Cynthia Maya Beristain

Student Representative:
Cynthia Maya Beristain, M.S., C. Psych. Associate, Ph.D. Candidate

School and Clinical Child Psychology
Department of Applied Psychology and Human Development
Ontario Institute for Studies in Education (OISE)/University of Toronto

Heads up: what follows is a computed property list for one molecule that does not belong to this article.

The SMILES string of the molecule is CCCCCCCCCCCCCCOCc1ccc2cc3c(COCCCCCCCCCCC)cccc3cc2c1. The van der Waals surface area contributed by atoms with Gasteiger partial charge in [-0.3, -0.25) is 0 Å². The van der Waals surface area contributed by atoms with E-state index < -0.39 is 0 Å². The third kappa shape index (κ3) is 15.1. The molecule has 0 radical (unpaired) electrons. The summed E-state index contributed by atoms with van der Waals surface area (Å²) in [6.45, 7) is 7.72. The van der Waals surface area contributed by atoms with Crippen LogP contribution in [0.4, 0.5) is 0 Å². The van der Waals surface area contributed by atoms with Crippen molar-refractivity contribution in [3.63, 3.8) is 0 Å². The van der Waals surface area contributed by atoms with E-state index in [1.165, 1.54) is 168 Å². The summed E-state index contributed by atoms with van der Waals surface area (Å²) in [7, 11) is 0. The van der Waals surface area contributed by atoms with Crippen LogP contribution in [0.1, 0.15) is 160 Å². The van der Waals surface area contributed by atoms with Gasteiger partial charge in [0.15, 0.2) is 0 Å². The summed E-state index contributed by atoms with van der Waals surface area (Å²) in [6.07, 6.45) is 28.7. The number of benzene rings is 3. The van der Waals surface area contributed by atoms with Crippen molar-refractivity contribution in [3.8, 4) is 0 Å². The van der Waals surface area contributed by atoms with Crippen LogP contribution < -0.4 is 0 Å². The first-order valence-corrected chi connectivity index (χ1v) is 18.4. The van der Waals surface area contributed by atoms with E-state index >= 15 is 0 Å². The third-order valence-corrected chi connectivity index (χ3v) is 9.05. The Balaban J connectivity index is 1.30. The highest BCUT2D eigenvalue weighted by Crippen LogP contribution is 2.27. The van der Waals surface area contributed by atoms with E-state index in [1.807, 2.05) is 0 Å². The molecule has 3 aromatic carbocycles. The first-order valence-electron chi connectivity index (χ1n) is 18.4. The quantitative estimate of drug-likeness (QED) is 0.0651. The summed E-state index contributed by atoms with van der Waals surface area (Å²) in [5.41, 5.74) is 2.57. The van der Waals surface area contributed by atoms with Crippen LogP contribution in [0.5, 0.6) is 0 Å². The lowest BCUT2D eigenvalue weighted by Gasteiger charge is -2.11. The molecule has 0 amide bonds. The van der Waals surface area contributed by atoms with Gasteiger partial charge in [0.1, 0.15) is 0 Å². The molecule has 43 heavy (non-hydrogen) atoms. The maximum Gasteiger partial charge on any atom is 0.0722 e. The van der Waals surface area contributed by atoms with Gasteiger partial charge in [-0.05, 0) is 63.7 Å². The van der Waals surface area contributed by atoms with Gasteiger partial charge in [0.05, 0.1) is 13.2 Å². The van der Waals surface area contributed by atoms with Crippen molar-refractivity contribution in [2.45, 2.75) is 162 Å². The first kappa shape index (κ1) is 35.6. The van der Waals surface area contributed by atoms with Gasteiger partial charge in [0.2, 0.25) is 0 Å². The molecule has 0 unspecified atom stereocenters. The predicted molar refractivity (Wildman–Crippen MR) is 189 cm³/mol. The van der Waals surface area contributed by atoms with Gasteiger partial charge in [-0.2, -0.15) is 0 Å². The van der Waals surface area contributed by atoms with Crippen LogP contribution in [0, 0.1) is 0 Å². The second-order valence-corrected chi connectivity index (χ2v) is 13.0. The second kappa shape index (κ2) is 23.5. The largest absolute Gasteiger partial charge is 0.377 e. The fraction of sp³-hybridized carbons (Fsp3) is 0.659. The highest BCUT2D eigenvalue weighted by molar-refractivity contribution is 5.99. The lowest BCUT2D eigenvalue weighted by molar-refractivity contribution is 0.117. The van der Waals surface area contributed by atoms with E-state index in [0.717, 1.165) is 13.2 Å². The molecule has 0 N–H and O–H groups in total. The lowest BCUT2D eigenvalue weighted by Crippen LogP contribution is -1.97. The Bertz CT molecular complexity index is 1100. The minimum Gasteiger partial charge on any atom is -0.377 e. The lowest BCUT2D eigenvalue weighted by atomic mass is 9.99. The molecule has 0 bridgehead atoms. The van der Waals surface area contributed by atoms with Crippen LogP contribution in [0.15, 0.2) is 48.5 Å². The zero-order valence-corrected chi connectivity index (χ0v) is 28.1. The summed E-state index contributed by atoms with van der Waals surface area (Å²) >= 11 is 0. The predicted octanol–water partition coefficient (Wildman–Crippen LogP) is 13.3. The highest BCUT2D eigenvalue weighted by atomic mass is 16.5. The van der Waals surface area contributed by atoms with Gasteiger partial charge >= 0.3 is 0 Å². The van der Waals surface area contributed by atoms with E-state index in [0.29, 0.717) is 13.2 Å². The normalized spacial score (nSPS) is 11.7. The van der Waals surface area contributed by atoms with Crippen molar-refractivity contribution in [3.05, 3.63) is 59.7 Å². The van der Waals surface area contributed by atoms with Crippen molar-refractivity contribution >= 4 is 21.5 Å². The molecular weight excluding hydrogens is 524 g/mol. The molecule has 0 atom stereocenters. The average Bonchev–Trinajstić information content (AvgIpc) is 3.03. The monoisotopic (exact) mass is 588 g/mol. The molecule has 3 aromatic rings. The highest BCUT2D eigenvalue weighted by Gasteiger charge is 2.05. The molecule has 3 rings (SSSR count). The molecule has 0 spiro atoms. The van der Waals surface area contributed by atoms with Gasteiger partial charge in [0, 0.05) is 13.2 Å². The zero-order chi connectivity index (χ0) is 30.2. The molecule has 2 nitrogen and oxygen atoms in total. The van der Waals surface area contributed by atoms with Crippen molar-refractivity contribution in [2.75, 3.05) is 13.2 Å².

Cynthia is a doctoral candidate in the School and Clinical Child Psychology program at Ontario Institute for Studies in Education (OISE) at the University of Toronto. She obtained her Master of Science degree in School Psychology at the University of Southern Maine in 2002. Her training and professional practice includes providing psychological services in highly diverse school settings in Framingham, Massachusetts and Toronto, Ontario. Cynthia has been licensed as a Psychological Associate in Ontario to practice school psychology with children and adolescents since 2008. In her clinical work, she conducts assessments, develops and helps monitor the implementation of academic and behavioural interventions, provides consultation, conducts school-wide and classroom-wide needs assessments, and delivers professional development for teachers, administrators, and school psychologists. In her doctoral program, she has worked with Dr. Dale Willows to develop and make available information for a comprehensive research-into-practice website for knowledge mobilization in literacy education (www.litdiet.org). Cynthia’s doctoral research, under the supervision of Dr. Judith Wiener, aims to understand the friendships of adolescents with ADHD and explore the association between ADHD symptoms and the development, stability, and quality of adolescent friendships. Her doctoral training opportunities have included work in school settings, Surrey Place Centre, and the OISE Psychology Clinic. Cynthia is currently completing a pre-doctoral internship in school and clinical psychology that includes rotations at the Toronto District School Board and Youthdale Treatment Centres. She has a strong commitment to the practice of school psychology. As a student representative, her goal is to increase awareness of the depth and breadth of training and clinical experiences available in the field of school psychology. Areas of professional interest include culturally-informed practices, evidence-based assessment and intervention, knowledge mobilization, and mental health promotion.